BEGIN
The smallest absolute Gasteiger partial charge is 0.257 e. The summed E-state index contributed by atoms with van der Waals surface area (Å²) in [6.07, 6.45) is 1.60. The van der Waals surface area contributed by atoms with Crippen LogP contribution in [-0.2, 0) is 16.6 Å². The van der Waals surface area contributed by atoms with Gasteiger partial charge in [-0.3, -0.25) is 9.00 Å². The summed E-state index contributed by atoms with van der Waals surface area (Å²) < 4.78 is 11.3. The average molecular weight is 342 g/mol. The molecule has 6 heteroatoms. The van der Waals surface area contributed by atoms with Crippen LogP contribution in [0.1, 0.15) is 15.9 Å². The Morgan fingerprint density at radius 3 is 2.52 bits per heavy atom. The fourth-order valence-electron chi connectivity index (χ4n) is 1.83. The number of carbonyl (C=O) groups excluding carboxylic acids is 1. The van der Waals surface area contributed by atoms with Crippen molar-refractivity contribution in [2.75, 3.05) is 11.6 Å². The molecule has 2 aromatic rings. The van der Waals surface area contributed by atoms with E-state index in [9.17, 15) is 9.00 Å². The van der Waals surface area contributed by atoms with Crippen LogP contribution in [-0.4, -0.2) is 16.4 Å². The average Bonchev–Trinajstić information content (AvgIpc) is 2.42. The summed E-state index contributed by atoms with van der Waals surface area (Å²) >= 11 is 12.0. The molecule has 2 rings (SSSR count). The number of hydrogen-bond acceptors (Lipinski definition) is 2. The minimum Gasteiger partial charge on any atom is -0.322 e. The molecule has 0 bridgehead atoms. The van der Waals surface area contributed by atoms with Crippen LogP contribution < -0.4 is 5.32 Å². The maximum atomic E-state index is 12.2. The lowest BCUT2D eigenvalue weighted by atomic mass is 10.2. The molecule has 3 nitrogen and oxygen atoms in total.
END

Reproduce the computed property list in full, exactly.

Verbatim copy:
The smallest absolute Gasteiger partial charge is 0.257 e. The summed E-state index contributed by atoms with van der Waals surface area (Å²) in [6.07, 6.45) is 1.60. The van der Waals surface area contributed by atoms with Crippen LogP contribution in [-0.2, 0) is 16.6 Å². The van der Waals surface area contributed by atoms with Gasteiger partial charge in [-0.3, -0.25) is 9.00 Å². The summed E-state index contributed by atoms with van der Waals surface area (Å²) < 4.78 is 11.3. The average molecular weight is 342 g/mol. The molecule has 6 heteroatoms. The van der Waals surface area contributed by atoms with Crippen LogP contribution in [0.1, 0.15) is 15.9 Å². The Morgan fingerprint density at radius 3 is 2.52 bits per heavy atom. The fourth-order valence-electron chi connectivity index (χ4n) is 1.83. The number of carbonyl (C=O) groups excluding carboxylic acids is 1. The van der Waals surface area contributed by atoms with Crippen molar-refractivity contribution in [2.75, 3.05) is 11.6 Å². The molecule has 2 aromatic rings. The van der Waals surface area contributed by atoms with E-state index in [9.17, 15) is 9.00 Å². The van der Waals surface area contributed by atoms with Crippen LogP contribution in [-0.4, -0.2) is 16.4 Å². The average Bonchev–Trinajstić information content (AvgIpc) is 2.42. The summed E-state index contributed by atoms with van der Waals surface area (Å²) >= 11 is 12.0. The molecule has 2 rings (SSSR count). The number of hydrogen-bond acceptors (Lipinski definition) is 2. The minimum Gasteiger partial charge on any atom is -0.322 e. The molecule has 0 bridgehead atoms. The van der Waals surface area contributed by atoms with Crippen LogP contribution < -0.4 is 5.32 Å². The maximum atomic E-state index is 12.2. The lowest BCUT2D eigenvalue weighted by atomic mass is 10.2. The molecule has 3 nitrogen and oxygen atoms in total.